For instance, the national counter terrorism centre (NCTC) project of India, national intelligence grid (Natgrid) project of India, Aadhar project of India, crime and criminal tracking network and system (CCTNS), etc are not governed by any legal framework and parliamentary oversight. Indian government is not willing to understand and accept that intelligence work is not an excuse for non accountability.

For some strange reasons intelligence infrastructure of India has become synonymous for non accountability and mess. There is neither any parliamentary oversight nor and transparency and accountability of the working of intelligence agencies of India.

Even a basic level effort to enact a legal framework for intelligence agencies of India is missing in India. The first and foremost challenge to such parliamentary oversight mechanism comes from the intelligence agencies themselves that do not wish to be governed by any rules and norms at all. Then we have “bureaucratic hurdles” in India that do not allow such a legal framework to be proceeded with. Finally, the parliament of India itself is not interested in bringing these intelligence agencies within the fold of parliamentary oversight.

Take the example of the recent private bill titled intelligence services (powers and regulation) bill, 2011. It was shelved out by none other than the Indian Prime Minister Dr. Manmohan Singh who announced that law on intelligence agencies would be formulated soon. However, it proved nothing but a “time gaining tactics” and so far intelligence agencies of India are not governed by any legal framework and parliamentary oversight. Interestingly, even the central bureau of investigation (CBI) is riding the same boat. The draft central bureau of investigation act, 2010 is another example where the Indian government is just interested in making “declaration” with no actual “intention” to implement the same.

In these circumstances, can the States trust the Centre regarding the establishment of National Counter Terrorism Centre (NCTC) of India? The answer is definitely negative even if States keep their “political interests” aside. Of course, there are “practical difficulties” and “internal turf war” among various agencies and ministries of Central government a well. It seems the obvious but unsolvable terrorism dilemma in India would continue as national interest of India and fighting terrorism is not a “national priority”.

Till now the constitutionality of the national investigation agency act 2008 (NIAA 2008) has not been accepted by States and now NCTC has been launched through an “executive order”. The practice of clubbing new projects, agencies and institutions with existing laws is a bad approach. So NCTC without a legal framework is definitely unconstitutional and even tagging it with the Unlawful Activities (Prevention) Act, 1967 would not save it from the patent and apparent unconstitutionality with which it is suffering.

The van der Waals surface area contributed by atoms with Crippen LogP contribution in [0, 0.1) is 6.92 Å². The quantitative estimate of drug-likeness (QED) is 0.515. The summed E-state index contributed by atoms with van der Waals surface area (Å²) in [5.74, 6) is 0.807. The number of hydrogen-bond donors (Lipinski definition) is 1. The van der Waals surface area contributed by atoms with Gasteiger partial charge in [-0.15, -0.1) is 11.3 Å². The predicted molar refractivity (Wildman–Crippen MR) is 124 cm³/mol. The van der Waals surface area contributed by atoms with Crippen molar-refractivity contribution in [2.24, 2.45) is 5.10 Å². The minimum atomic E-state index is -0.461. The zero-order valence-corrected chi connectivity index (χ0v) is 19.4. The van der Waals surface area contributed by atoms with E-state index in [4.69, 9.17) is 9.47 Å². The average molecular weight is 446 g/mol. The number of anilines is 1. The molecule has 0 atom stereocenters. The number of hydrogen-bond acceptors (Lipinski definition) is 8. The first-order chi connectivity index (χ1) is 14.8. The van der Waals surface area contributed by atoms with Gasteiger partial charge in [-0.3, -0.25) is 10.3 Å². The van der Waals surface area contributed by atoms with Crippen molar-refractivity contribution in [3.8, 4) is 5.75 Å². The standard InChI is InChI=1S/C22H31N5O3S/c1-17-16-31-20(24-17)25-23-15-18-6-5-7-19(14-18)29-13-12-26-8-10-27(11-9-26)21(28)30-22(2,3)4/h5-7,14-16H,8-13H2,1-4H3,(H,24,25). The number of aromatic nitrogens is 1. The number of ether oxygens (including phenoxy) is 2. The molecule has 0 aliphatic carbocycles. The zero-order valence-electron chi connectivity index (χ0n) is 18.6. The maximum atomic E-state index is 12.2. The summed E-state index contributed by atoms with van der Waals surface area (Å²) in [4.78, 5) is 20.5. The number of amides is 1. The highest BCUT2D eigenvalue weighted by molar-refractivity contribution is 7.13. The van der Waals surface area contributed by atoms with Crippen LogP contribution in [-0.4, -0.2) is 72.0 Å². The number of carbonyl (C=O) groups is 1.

The NCTC project of India is also “very significant” for the national security of India. Terrorist attacks against India are on increase and we need a “specilaised institution” like NCTC to provide and analyse valuable intelligence inputs and leads.

The real problem seems to be “lack of coordination and harmonisation” between the Centre and States. The Constitution of India has made a clear demarcation between the legislative, executive and judicial powers of Centre and State. The NIAA 2008 and NCTC are sitting at the “border line” of the legislative and executive powers of Centre that can be challenged by various States.

The intentions of Home Minister Mr. P.Chidambaram are good but the concerns of States are also of equal force. Further, the turf war between multiple intelligence agencies operating under different government ministries is also causing problem for the successful establishment of NCTC. Even there is a lack of proper planning and management on the part of Union Home Ministry that is causing delayed implementation of projects like Natgrid, NCTC, CCTNS, etc.

If Mr. P. Chidambaram really wants his projects to become successful, he has to think well beyond the present “parameters and objectives” set by Indian government in general his own ministry in particular. A good starting point can be formulation of a “constitutionally sound legal framework” that can confer legitimacy and constitutionality to projects like NATGRID, NCTC, CCTNS, etc. Obviously, States must be taken into confidence before starting any such legislative exercise.

This must be supplemented by sound planning and management. The projects of Home Ministry are neither simple nor easy to execute. They required dedicated efforts from all directions. Experts from diverse fields must be on panel of Home Ministry so that these Projects can be successfully implemented. We are sure Home Minister Mr. P. Chidambaram would have already considered these aspects and we wish all the best to him in this regard.

National Telecom Policy 2012 Of India

The national telecom policy of India 2012 is in pipeline. It is in continuation of its precursor i.e. the national telecom policy of India 2011. It has incorporated many far reaching reforms that if accepted can really streamline the telecom sector of India.

The Telecom Regulatory Authority of India (TRAI) has done a good job by combining the suggestions and recommendations of various stakeholders. In fact, the proposed national telecom policy 2012 of India is an improvement over the policy suggested in 2011.

Perry4Law and Perry4Law Techno Legal Base (PTLB) provided its techno legal public inputs in this regard and many of them have been endorsed by TRAI. TRAI has also accepted many suggestions of Perry4Law on telecom policy of India.